This online exhibition looks at the current pandemic from a historical perspective, in collaboration with the Delft School of Microbiology Archives at the Delft Science Centre.
Tobacco Mosaic Virus (TMV), which causes Tobacco Mosaic Disease, was the first virus to be recognized as an infectious biological agent smaller than even bacteria. This part of the exhibition is about how the Tobacco Mosaic disease led to important research on viruses, and the key players in this story.
Mayer, Ivanovski and Beijerinck
Martinus W. Beijerinck is often called the Father of Virology because of his important contribution to the discovery of the TMV. After he published his work, he recognized that his work was built on the work of two other scientists, namely Adolf Mayer and Dmitry Ivanovski.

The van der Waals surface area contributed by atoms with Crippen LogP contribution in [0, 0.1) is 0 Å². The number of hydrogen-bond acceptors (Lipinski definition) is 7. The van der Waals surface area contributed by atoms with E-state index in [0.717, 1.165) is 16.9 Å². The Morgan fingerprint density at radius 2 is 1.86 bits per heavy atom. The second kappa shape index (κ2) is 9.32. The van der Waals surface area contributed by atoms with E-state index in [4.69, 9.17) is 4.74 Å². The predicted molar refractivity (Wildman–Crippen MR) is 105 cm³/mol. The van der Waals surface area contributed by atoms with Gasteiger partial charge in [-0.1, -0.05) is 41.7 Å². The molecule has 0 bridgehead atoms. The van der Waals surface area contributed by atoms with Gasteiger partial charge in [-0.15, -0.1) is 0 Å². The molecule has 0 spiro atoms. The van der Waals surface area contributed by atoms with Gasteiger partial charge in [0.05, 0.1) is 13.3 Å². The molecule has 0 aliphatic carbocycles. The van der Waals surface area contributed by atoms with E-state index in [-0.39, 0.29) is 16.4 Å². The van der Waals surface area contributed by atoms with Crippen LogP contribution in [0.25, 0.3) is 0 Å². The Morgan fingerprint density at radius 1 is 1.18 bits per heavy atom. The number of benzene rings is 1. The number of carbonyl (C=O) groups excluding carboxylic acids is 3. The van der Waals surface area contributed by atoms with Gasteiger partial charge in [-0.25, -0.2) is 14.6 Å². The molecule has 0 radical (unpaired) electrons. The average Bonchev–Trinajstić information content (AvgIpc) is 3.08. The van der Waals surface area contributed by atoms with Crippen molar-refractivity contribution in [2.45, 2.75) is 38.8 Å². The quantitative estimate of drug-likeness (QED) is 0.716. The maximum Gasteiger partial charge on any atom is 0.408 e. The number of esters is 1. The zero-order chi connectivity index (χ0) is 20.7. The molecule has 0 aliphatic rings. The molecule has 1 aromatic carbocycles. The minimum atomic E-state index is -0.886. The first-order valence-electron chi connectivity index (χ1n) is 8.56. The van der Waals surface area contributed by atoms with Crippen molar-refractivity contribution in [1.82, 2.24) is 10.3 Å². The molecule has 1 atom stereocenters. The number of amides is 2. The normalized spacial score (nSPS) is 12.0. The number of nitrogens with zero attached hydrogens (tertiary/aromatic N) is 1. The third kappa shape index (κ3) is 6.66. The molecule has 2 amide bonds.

After becoming Professor of Microbiology at the Delft Polytechnic (now Delft University of Technology) in 1897, Beijerinck repeated his previous experiment.
Martinus Beijerinck is often called the Father of Virology, as he realised the infectious agent was biological rather than chemical, and self-replicating, but too small to be bacterial.
Eventually, Beijerinck became the first Professor of Microbiology at the Department of General Microbiology at Delft's Polytechnic (now Delft University of Technology). The lab of that department opened in 1895 and Beijerinck worked there until his retirement in 1921, when he was succeeded as Professor by Albert Jan Kluyver.
Beijerinck began his scientific life as a teacher of botany at an agricultural school in Wageningen.